Companies like Google are notorious for providing their employees with free gourmet cafeterias, nap pods, massages, and investing a huge amount in their well-being. However, do such investments make sound business sense? After all, why should companies look after the health and well-being of their employees?
What the studies conclude…
One of the primary aims of any business is to improve their bottom line. But did you know that low productivity, absenteeism, presenteeism and employee turnover, cost UK businesses nearly £26 billion each year? Likewise, physically and mentally unhealthy employees are less effective and engaged, which impacts your bottom line further.
Investing in well-being measures not only benefits the employees, but also the company. (…) well-being creates workplaces which support health and happiness so that people can flourish and reach their potential. It involves the creation of an environment that actively promotes a state of contentment, benefiting both employees and the organisation. – A CIPD factsheet
The factsheet further highlights that when companies invest in well-being, they witness an increased resilience, greater innovation, and higher productivity. In a nutshell, focusing on employee well-being makes good business sense.
But what factors influence employee wellbeing? And how can companies ensure that their employees are healthy, happy and comfortable, without all the Google frills?
Nurturing a positive culture
An article in Harvard Business Review reflects that a stressful and pressure-driven culture harms employee productivity and engagement over time. And companies that fail to recognise well-being as a key factor see their best talent dropping like flies from their organisation. Well-being comes from one place, and one place only – a positive culture. Companies that have a highly competitive culture are bound to have a poorer employee health equation, while those that promote a positive culture have more productive, committed, engaged and high-performing employees.
(…) a positive workplace is more successful over time because it increases positive emotions and well-being. This, in turn, improves people’s relationships with each other and amplifies their abilities and their creativity. It buffers against negative experiences such as stress, thus improving employees’ ability to bounce back from challenges and difficulties while bolstering their health. And, it attracts employees, making them more loyal to the leader and to the organisation… When organisations develop positive, virtuous cultures they achieve significantly higher levels of organisational effectiveness – including financial performance, customer satisfaction, productivity, and employee engagement.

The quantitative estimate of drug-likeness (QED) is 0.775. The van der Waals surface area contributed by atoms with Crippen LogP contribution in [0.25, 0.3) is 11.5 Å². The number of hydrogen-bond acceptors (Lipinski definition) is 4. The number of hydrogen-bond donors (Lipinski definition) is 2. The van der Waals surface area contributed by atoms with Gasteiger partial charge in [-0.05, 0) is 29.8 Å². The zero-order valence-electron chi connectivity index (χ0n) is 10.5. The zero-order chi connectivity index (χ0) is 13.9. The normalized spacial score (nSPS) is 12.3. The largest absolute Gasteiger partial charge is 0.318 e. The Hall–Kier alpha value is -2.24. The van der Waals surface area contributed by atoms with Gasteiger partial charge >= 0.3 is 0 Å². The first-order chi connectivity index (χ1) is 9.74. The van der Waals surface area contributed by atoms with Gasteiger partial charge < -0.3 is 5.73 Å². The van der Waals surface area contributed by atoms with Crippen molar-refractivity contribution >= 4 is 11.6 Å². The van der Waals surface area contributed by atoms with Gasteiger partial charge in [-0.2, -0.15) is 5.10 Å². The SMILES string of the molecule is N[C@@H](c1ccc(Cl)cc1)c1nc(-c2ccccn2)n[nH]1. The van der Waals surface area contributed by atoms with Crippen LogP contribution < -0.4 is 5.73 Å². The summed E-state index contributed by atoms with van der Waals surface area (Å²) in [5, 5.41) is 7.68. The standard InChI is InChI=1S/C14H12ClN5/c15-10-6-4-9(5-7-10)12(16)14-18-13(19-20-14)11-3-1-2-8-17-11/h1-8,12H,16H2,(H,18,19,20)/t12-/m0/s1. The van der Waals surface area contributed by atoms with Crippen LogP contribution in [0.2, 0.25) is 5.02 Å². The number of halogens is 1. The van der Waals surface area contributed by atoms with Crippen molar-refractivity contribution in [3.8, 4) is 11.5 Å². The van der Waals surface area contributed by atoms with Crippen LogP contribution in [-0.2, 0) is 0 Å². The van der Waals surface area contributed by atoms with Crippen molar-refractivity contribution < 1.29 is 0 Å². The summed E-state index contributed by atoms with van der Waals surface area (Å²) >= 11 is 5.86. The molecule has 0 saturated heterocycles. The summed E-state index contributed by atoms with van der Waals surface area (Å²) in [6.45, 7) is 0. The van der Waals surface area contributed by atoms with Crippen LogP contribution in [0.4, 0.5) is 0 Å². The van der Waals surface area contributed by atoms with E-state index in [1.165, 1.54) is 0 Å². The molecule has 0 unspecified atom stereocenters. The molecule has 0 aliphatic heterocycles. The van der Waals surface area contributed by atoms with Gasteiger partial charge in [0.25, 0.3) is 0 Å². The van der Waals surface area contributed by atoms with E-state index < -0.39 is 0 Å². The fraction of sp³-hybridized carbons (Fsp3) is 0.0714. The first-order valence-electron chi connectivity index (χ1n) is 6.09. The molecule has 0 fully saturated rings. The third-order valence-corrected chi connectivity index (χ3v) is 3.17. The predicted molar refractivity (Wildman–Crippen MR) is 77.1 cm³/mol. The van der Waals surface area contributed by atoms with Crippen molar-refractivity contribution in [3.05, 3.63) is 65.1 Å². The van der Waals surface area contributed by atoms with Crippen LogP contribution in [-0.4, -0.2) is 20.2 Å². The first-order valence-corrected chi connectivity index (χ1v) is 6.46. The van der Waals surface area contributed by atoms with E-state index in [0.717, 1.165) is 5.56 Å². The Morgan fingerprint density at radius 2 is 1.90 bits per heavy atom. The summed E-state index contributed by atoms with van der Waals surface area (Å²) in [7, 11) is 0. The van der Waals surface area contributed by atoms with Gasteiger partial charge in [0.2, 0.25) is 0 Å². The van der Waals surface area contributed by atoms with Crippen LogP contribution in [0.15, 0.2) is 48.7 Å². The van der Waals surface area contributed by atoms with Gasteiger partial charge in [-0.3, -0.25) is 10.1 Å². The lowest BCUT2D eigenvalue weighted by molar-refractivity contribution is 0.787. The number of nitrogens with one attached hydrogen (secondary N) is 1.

Wellbeing is contagious
A Gallup study by the same name suggests that the wellbeing of employees is significantly connected to, and dependent on, the wellbeing of each other. It further states that wellbeing is shared within existing formal and informal networks and that it spreads, based on social ties.
The study points out that an employee’s wellbeing is not just influenced by that of their peers, but also the wellbeing of their manager. Insurance costs businesses a substantial amount of money. And so do absences, turnover, and low productivity. All those problems can be directly or indirectly associated with low worker wellbeing.
Employee wellbeing: whose duty is it anyway?
Employee wellbeing is a responsibility that is shared by all stakeholders. To successfully implement wellbeing measures, companies need to effectively communicate the role and responsibility of everyone involved.
HR professionals can play an important role in championing the cause of employee welfare in an organisation. They have the responsibility to ensure that senior managers consider this a priority. They also need to support them when they engage in honest and difficult conversations with employees. HR professionals also need to encourage line managers to implement better people management and wellbeing policies.
Senior managers, as pivotal role models, need to proactively challenge behaviours that may adversely impact the welfare of employees. Providing consistent and active support can help in implementing such measures with ease. Senior leadership has the authority to ensure that line managers implement wellbeing policies and interventions. .
According to NICE guidance, line managers have an important role in protecting and improving the health and wellbeing of their employees. They act as a two-way communication channel between the employees and the company, thereby playing a crucial role in promoting a positive environment for employee wellbeing.
Of course, employees are the primary guardians of their own health and wellbeing, and they should take some responsibility as well. They can benefit from such organisational initiatives, but only if they actively participate in them.
Fitting wellbeing into the bigger picture…
Investing in wellbeing initiatives needs to be a top priority for companies – to attract, engage, inspire and retain talent. What measures have you incorporated to improve employee wellbeing? How innovative are your company’s wellbeing initiatives?
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